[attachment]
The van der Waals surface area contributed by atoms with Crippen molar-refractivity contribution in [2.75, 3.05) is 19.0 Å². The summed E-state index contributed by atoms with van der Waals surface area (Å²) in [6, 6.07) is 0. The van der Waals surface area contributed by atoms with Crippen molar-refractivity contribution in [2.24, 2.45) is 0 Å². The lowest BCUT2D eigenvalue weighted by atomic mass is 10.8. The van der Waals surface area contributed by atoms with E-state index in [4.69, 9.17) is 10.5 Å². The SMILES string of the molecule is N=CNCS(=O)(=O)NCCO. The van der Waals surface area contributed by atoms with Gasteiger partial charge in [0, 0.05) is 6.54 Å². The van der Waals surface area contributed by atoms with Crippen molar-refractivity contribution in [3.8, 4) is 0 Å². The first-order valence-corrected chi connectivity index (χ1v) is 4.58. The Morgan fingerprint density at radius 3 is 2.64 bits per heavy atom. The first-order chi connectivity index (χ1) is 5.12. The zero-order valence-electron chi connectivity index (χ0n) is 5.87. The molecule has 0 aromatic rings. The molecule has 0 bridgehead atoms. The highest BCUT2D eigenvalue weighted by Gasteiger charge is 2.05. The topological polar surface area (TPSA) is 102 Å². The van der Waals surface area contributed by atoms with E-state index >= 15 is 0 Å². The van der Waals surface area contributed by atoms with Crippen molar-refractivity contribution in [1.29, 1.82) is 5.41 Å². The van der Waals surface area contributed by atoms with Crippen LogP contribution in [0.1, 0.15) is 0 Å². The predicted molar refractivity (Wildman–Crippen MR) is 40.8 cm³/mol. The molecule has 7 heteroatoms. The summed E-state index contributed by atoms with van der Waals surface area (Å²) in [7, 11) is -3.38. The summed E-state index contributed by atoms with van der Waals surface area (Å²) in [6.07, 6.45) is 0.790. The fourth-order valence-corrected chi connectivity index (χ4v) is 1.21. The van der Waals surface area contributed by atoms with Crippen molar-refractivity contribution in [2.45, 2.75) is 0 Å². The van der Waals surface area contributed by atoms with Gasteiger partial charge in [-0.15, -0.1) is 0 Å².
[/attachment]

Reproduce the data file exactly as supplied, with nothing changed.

The van der Waals surface area contributed by atoms with Crippen molar-refractivity contribution in [2.75, 3.05) is 19.0 Å². The summed E-state index contributed by atoms with van der Waals surface area (Å²) in [6, 6.07) is 0. The van der Waals surface area contributed by atoms with Crippen molar-refractivity contribution in [2.24, 2.45) is 0 Å². The lowest BCUT2D eigenvalue weighted by atomic mass is 10.8. The van der Waals surface area contributed by atoms with E-state index in [4.69, 9.17) is 10.5 Å². The SMILES string of the molecule is N=CNCS(=O)(=O)NCCO. The van der Waals surface area contributed by atoms with Gasteiger partial charge in [0, 0.05) is 6.54 Å². The van der Waals surface area contributed by atoms with Crippen molar-refractivity contribution in [3.8, 4) is 0 Å². The first-order valence-corrected chi connectivity index (χ1v) is 4.58. The Morgan fingerprint density at radius 3 is 2.64 bits per heavy atom. The first-order chi connectivity index (χ1) is 5.12. The zero-order valence-electron chi connectivity index (χ0n) is 5.87. The molecule has 0 aromatic rings. The molecule has 0 bridgehead atoms. The highest BCUT2D eigenvalue weighted by Gasteiger charge is 2.05. The topological polar surface area (TPSA) is 102 Å². The van der Waals surface area contributed by atoms with E-state index >= 15 is 0 Å². The van der Waals surface area contributed by atoms with Crippen molar-refractivity contribution in [1.29, 1.82) is 5.41 Å². The van der Waals surface area contributed by atoms with Crippen LogP contribution in [0.1, 0.15) is 0 Å². The predicted molar refractivity (Wildman–Crippen MR) is 40.8 cm³/mol. The molecule has 7 heteroatoms. The summed E-state index contributed by atoms with van der Waals surface area (Å²) in [7, 11) is -3.38. The summed E-state index contributed by atoms with van der Waals surface area (Å²) in [6.07, 6.45) is 0.790. The fourth-order valence-corrected chi connectivity index (χ4v) is 1.21. The van der Waals surface area contributed by atoms with Crippen molar-refractivity contribution in [2.45, 2.75) is 0 Å². The van der Waals surface area contributed by atoms with Gasteiger partial charge in [-0.15, -0.1) is 0 Å².